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Alternative Names

Zelda no Densetsu: Twilight Princess

ゼルダの伝説 トワイライトプリンセス


Nintendo EAD



Other Versions


Release Dates

11/19/06 Nintendo
12/02/06 Nintendo
12/08/06 Nintendo

Community Stats

Owners: 2,630
Favorite: 186
Tracked: 18
Wishlist: 30
Now Playing: 35

Avg Community Rating:


And the Legend of the Triforce continues...

25th Nov 2009 | 1,645 views 


User Score

Presentation - 9.5
Gameplay - 9.5
Value - 9.5
Despite being a Gamecube title simply ported to the Wii, Twilight Princess manages to impress on all counts.

The Legend of Zelda: Twilight Princess is one of the latest installments in the much-revered Nintendo franchise "The Legend of Zelda", and as such it has a certain legacy to uphold. Does this game hold up to the franchise standards or is it ultimately nothing more than a let-down?

The story starts off with a young boy named Link, who lives a peaceful life as a helper at a ranch in Ordon Village. Once the village's children are kidnapped by monsters, though, the adventure begins to move forward. Soon, the story unfolds and you'll be traversing the regular world as well as its counterpart in "The Twilight Realm" - A dark version of the area, so to speak. Assisting you is the imp-like creature Midna, who can, at will, transport you between the world of light and the Twilight Realm. While in the Twilight Realm, Link takes the form of a wolf, and you'll have to track light spirits to return this area of the world to normal. In doing so, you can return to your human form in said area. Another nifty thing about Midna is that she can teleport you to important places you've been before, so you'll never have to backtrack very far if you don't want to.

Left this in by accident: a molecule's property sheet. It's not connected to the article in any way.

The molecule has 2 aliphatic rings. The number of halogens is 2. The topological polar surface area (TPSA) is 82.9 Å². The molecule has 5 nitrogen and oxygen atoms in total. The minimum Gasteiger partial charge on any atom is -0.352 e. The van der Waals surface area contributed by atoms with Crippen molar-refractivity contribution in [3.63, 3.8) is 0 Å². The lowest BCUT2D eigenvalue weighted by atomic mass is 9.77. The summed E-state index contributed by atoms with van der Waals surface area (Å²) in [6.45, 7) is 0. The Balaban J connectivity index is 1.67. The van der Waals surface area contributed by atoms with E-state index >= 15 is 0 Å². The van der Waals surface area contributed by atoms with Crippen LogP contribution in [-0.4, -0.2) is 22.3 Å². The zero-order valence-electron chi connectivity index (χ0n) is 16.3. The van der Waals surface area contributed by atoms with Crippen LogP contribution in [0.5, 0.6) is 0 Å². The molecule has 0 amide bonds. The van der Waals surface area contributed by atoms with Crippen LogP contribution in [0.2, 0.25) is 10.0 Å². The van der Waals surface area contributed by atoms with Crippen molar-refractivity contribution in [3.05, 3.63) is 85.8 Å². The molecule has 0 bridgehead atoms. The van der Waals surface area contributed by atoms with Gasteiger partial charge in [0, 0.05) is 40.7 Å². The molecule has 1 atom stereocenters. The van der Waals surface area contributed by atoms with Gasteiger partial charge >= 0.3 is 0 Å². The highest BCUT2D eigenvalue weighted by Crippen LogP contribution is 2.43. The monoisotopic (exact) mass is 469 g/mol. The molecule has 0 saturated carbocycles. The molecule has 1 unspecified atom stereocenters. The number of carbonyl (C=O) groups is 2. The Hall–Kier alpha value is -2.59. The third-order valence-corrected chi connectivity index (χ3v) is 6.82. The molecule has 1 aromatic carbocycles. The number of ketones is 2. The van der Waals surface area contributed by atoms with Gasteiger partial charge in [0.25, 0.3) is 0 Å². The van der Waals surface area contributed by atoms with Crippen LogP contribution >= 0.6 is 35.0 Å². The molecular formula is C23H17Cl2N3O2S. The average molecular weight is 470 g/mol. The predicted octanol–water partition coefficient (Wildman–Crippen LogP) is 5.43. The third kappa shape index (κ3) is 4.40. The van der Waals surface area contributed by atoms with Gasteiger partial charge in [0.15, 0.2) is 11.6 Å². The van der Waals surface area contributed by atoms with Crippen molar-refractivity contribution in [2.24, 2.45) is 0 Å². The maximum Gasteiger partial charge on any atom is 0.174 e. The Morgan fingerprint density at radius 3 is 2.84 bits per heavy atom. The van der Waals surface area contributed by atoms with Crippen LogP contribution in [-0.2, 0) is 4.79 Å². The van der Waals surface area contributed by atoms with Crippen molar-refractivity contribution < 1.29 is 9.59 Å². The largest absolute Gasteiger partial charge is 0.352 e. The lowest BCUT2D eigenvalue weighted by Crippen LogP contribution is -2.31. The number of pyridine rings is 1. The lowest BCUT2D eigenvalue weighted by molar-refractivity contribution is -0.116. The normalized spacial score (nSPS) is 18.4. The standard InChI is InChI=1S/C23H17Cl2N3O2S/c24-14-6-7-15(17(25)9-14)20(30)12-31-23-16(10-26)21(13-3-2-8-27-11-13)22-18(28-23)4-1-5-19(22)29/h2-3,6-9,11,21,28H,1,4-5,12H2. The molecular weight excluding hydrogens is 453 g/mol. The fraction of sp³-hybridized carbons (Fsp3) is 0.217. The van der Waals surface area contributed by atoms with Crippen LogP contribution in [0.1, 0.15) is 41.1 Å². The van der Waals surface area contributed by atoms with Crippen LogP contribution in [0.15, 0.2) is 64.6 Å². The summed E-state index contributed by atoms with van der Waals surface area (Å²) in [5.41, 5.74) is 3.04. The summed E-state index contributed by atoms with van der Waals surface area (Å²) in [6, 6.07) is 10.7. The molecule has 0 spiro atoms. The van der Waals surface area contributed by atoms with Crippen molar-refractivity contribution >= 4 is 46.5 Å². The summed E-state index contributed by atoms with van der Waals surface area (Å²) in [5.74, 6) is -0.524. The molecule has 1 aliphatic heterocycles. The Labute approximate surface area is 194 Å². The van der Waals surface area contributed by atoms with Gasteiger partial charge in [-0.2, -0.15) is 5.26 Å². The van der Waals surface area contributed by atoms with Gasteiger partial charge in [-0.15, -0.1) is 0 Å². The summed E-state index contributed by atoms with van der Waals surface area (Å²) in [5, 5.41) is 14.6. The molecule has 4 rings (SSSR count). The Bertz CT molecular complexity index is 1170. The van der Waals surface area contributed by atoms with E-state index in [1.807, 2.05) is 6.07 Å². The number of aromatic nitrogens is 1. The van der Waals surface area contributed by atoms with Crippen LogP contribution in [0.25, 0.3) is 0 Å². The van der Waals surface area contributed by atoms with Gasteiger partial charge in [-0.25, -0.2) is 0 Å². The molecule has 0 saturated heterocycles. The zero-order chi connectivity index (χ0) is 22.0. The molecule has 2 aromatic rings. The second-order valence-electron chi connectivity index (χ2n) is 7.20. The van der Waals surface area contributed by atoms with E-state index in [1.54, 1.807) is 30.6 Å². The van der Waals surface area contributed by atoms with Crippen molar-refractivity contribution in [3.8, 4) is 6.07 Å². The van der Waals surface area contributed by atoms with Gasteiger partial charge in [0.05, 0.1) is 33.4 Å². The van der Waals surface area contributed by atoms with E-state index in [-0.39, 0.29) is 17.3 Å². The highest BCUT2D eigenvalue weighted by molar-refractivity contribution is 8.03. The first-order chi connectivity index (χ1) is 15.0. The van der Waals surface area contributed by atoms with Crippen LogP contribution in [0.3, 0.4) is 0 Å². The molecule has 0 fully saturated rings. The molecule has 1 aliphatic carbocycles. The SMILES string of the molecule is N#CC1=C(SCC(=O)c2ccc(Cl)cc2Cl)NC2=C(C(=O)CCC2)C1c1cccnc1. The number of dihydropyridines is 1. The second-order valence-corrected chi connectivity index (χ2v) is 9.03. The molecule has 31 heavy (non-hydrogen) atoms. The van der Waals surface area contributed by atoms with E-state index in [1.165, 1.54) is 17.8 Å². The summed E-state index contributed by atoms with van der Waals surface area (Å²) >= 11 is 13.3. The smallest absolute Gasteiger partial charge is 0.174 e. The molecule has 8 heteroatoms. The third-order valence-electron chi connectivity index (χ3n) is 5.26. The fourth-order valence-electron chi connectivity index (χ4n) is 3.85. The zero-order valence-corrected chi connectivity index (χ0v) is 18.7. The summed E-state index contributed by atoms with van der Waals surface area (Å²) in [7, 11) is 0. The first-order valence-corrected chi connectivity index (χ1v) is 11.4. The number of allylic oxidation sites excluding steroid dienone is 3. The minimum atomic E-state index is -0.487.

Also, Twilight Princess introduces a new adversary by the name of Zant, one of the inhabitants of the Twilight Realm who has taken over the throne. It is because of him that the two worlds are in such disarray, and he will send shadow beasts to harm you as you try to restore the order. It's very easy to draw comparisons between Twilight Princess and Ocarina of Time, mostly because of the similarities in style. The latter is consistently hailed as the best Zelda game of all time, and also often as the best game of all time. I find it a lot easier, however, to draw parallells to the SNES game The Legend of Zelda: A Link to the Past. The story overlaps somewhat similarly, with shifting between two worlds so that you can restore both of them to their natural order, and the main baddie not always being who it may seem to be in the beginning.

The gameplay, however, is of course a lot closer to Ocarina of Time. It's simply an evolved form of what we were introduced to back then. Besides the regular sword slashing, arrow-shooting and bomb-throwing, you'll be able to find hidden sword skills that help you dispose of enemies quicker. Among these are an attack in which you roll behind your opponent and strike them with a rising slash to their back, as well as a move where you, after having struck an opponent so that they've fallen to the ground, lunge upon them and strike your sword right in their chest to finish them off. These are of course just two examples out of seven different hidden skills that you'll be able to find during the game.

As for equipment, the usual suspects return, such as bombs, a bow and the boomerang, though certain items have recieved modifications. This time around, you won't be wielding any regular boomerang - You'll be wielding the Gale Boomerang, that sends of gusts of wind that can help you pull items towards you or activate certain switches. There are also items you can use that are franchise firsts, and even though this game is over 2 years old by now, I'd rather leave them out of the review so you might be surprised when you see them, in case you haven't had a chance to play it yet.

The soundtrack, rather than being orchestrated, is recorded in MIDI format, which might turn some people off from it. The graphics are technically impressive, all things considered. This was after all a game made for the Gamecube, and it shows how far last-gen graphics can go.